I learned that the Black H’Mong love to dance. It doesn’t matter how coordinated, or how much rhythm they have, they just love dancing without any reservations. The guys were drunk and they were enjoying dancing with whoever they could get on the dance floor. I decided to join them and suddenly I remember pulling the H’Mong ladies to join me. The ladies were extremely reserved and shy.
They probably thought I was a lady out of this world, but I insisted that they join us, and finally they did. I can tell you that they enjoyed dancing, at least they seemed very happy. Actually, I think rice wine can make anyone happy.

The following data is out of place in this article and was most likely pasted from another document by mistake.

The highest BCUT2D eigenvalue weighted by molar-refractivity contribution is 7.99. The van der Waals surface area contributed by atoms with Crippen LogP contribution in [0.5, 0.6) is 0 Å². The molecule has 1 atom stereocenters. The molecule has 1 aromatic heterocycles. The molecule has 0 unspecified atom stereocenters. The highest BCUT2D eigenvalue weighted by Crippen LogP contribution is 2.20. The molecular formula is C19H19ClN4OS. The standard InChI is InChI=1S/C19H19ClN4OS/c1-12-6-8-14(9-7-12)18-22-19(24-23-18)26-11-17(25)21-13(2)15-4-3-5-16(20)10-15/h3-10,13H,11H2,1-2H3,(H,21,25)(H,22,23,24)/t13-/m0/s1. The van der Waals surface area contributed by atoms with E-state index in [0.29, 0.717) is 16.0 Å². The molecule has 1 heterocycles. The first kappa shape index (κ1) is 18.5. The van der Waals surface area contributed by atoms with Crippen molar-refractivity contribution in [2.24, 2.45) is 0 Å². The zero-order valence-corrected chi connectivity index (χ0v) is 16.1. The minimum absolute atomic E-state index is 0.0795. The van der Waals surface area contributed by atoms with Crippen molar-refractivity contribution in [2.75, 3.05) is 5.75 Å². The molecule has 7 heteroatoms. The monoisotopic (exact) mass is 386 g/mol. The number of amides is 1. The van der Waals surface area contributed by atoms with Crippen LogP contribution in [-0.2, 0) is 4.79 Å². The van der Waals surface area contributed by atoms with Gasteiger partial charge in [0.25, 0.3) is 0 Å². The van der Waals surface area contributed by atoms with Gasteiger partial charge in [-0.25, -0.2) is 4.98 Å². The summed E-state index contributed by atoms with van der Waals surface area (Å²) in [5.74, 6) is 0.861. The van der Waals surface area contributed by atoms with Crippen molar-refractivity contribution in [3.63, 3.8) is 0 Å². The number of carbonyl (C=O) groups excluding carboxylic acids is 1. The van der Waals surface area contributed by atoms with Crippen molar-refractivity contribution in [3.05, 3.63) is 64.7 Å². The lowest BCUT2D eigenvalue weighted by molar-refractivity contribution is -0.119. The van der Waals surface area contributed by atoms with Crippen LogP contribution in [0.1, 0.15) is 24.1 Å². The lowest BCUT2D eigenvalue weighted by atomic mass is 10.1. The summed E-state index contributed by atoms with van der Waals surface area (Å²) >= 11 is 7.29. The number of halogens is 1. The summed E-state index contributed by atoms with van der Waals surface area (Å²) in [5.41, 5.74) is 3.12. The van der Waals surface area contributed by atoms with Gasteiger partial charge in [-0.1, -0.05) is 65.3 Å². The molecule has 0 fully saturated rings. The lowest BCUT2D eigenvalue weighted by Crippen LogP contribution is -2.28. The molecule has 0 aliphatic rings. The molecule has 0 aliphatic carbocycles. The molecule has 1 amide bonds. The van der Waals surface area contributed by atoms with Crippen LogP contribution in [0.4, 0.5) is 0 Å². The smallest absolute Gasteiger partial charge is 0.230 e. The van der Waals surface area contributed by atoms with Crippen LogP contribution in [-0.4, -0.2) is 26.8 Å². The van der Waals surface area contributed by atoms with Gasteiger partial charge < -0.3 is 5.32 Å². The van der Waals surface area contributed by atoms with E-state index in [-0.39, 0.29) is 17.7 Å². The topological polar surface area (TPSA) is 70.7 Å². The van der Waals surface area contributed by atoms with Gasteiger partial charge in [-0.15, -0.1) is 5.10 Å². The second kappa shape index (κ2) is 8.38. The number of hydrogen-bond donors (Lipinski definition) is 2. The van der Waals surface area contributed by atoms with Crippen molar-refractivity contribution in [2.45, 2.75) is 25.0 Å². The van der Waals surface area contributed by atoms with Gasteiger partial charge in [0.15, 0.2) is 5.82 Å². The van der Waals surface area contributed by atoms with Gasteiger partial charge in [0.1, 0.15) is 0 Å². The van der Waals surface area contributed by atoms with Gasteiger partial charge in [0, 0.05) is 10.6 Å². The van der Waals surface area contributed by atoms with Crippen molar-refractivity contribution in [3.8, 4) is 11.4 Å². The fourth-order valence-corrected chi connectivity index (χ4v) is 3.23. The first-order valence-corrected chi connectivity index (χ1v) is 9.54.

#5 - Supporting Ethical Traveling
Hiring a guide directly, staying with the family and seeing where your money is going, and helping the community is a great option!
By going direct, the families and community benefit directly from the money you spend, rather than a small portion coming from a tour company. You can also find ways to contribute to the tribes financially or through spreading the work of your experience to attract more ethical travellers to visit this beautiful region and experience the amazing culture.
If you enjoyed this experience, read more on this blog the 7 reasons why I recommend booking your trek in Sapa with a local lady, and what are all the benefits behind the ethical tourism.